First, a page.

The process

The building permit process has various stages, starting with who can apply for the permit.

The building code requires that the person applying for a building permit must:

  • be the owner or an authorized agent of the owner.
  • the owner’s residential address and the address of the property that is the site of the construction must be included.
  • contact information for the owner and designer must be included
  • the legal questionnaire must be checked
  • the payment of the application fee must be paid. 
  • the qualifications of the designer (if different than the owner) must be included.

Zoning

The process starts by visiting the municipal building department to check on zoning restrictions. For this step representational drawings of the footprint, elevations, site plan and in some cases a survey must be included.  A bylaw examiner determines compliance with municipal zoning bylaws, building setbacks from lot lines, the height of the building, what is the lot coverage, parking requirements and landscaping statistics.  (Not all of these will apply depending upon the scope of the construction required.)

Applying for a Minor Variance

If there is any problem with a zoning bylaw and it is not possible for the construction to comply then relief from the Committee of Adjustment may be in order.  Provided that the relief sought is minor in nature, complies with the Official Plan for the community, and doesn’t cause a problem for other property owners in the neighborhood, a good outcome is likely.

If the proposed work is compliant with zoning then the application for the permit may be started by including all forms complete with technical drawings and paying the required application fee.  Usually, the people at the front desk of the building department (with Covid-19 protocols in place this will be via a phone call) will be helpful with the process by walking you through the steps.  If you find it too intimidating, or time consuming, rely on your authorized agent. Don’t feel embarrassed by not knowing what to do, the staff makes the experience friendly and smooth as possible.  The key to a successful application is to have a complete set of drawings with specifications submitted with the application.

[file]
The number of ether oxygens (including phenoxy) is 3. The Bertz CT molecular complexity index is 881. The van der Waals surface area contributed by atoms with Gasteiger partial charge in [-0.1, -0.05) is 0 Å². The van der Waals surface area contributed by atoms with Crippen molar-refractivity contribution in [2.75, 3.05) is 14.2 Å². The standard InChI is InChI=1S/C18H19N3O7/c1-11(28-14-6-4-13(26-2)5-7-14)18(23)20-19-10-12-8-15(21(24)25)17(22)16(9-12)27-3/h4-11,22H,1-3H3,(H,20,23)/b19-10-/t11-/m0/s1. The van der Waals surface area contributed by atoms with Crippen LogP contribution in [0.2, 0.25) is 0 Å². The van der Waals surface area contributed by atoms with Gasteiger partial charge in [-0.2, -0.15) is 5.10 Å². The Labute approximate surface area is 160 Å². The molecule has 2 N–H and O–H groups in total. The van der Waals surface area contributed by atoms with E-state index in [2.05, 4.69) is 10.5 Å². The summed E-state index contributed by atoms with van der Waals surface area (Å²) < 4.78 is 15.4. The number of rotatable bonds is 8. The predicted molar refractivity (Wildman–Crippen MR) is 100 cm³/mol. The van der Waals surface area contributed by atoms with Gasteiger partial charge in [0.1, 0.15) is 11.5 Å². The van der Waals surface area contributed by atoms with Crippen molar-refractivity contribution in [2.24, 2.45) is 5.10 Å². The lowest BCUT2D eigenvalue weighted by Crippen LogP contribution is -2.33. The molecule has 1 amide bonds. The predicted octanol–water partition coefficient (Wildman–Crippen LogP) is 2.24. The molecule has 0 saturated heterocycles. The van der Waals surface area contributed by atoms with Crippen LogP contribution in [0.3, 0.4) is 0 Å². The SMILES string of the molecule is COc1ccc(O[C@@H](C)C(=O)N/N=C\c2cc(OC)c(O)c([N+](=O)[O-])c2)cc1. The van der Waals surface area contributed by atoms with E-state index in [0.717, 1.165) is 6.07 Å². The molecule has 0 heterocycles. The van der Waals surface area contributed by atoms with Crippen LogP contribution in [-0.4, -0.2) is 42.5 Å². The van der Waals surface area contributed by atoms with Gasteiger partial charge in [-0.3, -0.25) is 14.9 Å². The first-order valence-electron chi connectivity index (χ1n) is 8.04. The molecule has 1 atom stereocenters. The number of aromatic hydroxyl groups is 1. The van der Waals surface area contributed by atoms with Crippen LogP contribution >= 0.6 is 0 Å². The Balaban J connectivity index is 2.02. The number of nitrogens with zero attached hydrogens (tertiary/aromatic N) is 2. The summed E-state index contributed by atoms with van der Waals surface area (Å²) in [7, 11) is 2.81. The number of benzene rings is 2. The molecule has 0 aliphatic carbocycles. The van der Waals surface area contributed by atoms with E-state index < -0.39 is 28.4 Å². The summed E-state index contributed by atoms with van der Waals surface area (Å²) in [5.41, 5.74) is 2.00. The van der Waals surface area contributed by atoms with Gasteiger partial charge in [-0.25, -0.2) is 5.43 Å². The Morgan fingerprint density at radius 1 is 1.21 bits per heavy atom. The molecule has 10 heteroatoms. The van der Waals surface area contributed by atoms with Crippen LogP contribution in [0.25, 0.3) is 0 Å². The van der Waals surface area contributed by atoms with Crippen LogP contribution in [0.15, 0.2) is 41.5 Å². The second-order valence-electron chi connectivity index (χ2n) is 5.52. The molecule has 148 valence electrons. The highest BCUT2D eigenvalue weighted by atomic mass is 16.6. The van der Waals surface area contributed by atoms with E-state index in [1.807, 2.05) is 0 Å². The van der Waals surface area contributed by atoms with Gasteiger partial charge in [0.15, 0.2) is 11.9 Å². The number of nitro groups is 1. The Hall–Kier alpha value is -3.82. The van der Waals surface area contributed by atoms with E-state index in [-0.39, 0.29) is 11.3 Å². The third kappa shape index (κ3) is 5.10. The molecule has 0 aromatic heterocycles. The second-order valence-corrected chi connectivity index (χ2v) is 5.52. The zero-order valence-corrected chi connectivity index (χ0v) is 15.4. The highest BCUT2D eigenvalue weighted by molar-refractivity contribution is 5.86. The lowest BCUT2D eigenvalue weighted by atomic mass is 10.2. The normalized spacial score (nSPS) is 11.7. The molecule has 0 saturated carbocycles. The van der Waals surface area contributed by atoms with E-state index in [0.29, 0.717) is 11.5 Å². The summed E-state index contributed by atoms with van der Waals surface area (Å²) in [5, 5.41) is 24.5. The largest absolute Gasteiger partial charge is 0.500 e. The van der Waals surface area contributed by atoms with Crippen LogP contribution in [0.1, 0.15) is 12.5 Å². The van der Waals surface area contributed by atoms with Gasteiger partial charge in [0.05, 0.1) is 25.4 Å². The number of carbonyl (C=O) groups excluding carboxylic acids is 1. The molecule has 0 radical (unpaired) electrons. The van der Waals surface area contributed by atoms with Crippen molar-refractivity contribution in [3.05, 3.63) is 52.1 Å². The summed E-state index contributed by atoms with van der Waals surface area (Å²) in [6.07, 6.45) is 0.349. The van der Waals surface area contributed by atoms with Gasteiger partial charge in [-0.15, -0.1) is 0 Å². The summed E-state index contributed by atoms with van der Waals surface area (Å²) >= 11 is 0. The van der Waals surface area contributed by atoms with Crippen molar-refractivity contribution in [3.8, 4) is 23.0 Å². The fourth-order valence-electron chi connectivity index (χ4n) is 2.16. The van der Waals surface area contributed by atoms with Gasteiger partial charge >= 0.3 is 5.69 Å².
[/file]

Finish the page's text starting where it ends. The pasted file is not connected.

Approval

The approval, or reasons for denying the application happen within 10 business days for most classes of residential applications.  In Toronto, a small project may be fast-tracked and take only 5 days. For a larger residential project, the process may take longer because of the complexity. Reasons for denial may include a design element that doesn’t conform with some aspect of the Ontario Building Code, or there is incomplete information on drawings, structural changes that would require the design by a professional engineer or a design that is inappropriate for the intended occupancy.  It is important to note that drawings must be to scale, all text must be clearly legible, and the drawing pages must be in a sensible order. Any shortcoming in the requirements will result delays and resubmission of information.

Who May Apply

Not everyone may apply for a building permit.  The person who owns the property, or an authorised agent of the owner may apply. The person responsible for the design has to be identified in the application as well.  For a house, the homeowner may complete the process including designing the work to be done, and preparing the drawings.  (For commercial projects the Building Code Act specifies that an Architect or Engineer must be the designers. Owners are not qualified to act as designers for commercial projects.)

In summary a person with suitable qualifications (an Architect, an Engineer, or a BCIN Designer) who has reviewed the drawings or has created the design may represent the owner and apply for the permit on the owner’s behalf.

Qualifications

If the project is not for a building on a residential property, then the person who designs the building, renovation or system must be suitably qualified by the Ministry of Municipal Affairs and Housing.  These qualifications include:
Professional Engineers who are certified for designing structures and are licensed by the PEO.
Architects who are licensed by the Ontario Association of Architects, or
A Public Designer Firm registered with the Ministry of Municipal Affairs and Housing to provide specific design work.

BCIN Designers

Public designers with a BCIN (Building Code Identification Number) are limited to buildings not exceeding 600 square metres (about 6,450 square feet,) nor greater than 3 stories in height and depending on qualifications may also design Plumbing Systems and HVAC systems. A BCIN Designers often work with Engineers as well.

Other services a BCIN Designer may perform

Application to Committee of Adjustment
Review of a dwelling for suitability to add an accessory apartment
Review of vacant property to assess the suitability for a new house
Assistance with getting permission to apply for a building permit with the following regulatory bodies:

  • Conservation Authority
  • Ministry of Transportation
  • Metrolinx
  • Urban Forestry

Once you have decided to get a building permit the resources of a building designer may help you get to the building permit by providing complete construction documentation for the application and assist with the actual application as well.

Call Measurite at 905 409 8487 for a no-obligation consultation.